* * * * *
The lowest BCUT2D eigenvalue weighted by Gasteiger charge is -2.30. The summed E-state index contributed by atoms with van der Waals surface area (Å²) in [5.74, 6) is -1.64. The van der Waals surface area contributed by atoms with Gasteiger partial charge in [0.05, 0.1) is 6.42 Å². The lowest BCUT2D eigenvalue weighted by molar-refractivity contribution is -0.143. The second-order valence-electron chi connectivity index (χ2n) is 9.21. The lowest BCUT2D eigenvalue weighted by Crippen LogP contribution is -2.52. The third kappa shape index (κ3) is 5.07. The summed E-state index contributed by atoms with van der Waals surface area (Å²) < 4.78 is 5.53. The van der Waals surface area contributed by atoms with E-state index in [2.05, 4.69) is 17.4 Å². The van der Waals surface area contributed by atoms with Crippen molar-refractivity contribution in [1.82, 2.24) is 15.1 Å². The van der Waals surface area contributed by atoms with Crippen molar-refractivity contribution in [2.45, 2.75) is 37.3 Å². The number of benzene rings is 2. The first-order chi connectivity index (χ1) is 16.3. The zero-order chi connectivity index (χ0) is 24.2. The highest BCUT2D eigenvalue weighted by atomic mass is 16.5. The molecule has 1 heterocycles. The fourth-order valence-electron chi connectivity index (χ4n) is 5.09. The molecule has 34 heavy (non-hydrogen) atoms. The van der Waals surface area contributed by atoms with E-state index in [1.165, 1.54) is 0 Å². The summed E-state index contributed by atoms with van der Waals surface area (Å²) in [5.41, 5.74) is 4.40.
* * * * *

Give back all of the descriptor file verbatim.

The lowest BCUT2D eigenvalue weighted by Gasteiger charge is -2.30. The summed E-state index contributed by atoms with van der Waals surface area (Å²) in [5.74, 6) is -1.64. The van der Waals surface area contributed by atoms with Gasteiger partial charge in [0.05, 0.1) is 6.42 Å². The lowest BCUT2D eigenvalue weighted by molar-refractivity contribution is -0.143. The second-order valence-electron chi connectivity index (χ2n) is 9.21. The lowest BCUT2D eigenvalue weighted by Crippen LogP contribution is -2.52. The third kappa shape index (κ3) is 5.07. The summed E-state index contributed by atoms with van der Waals surface area (Å²) < 4.78 is 5.53. The van der Waals surface area contributed by atoms with E-state index in [2.05, 4.69) is 17.4 Å². The van der Waals surface area contributed by atoms with Crippen molar-refractivity contribution in [1.82, 2.24) is 15.1 Å². The van der Waals surface area contributed by atoms with Crippen molar-refractivity contribution in [2.45, 2.75) is 37.3 Å². The number of benzene rings is 2. The first-order chi connectivity index (χ1) is 16.3. The zero-order chi connectivity index (χ0) is 24.2. The highest BCUT2D eigenvalue weighted by atomic mass is 16.5. The molecule has 1 heterocycles. The fourth-order valence-electron chi connectivity index (χ4n) is 5.09. The molecule has 34 heavy (non-hydrogen) atoms. The van der Waals surface area contributed by atoms with E-state index in [1.165, 1.54) is 0 Å². The summed E-state index contributed by atoms with van der Waals surface area (Å²) in [5.41, 5.74) is 4.40.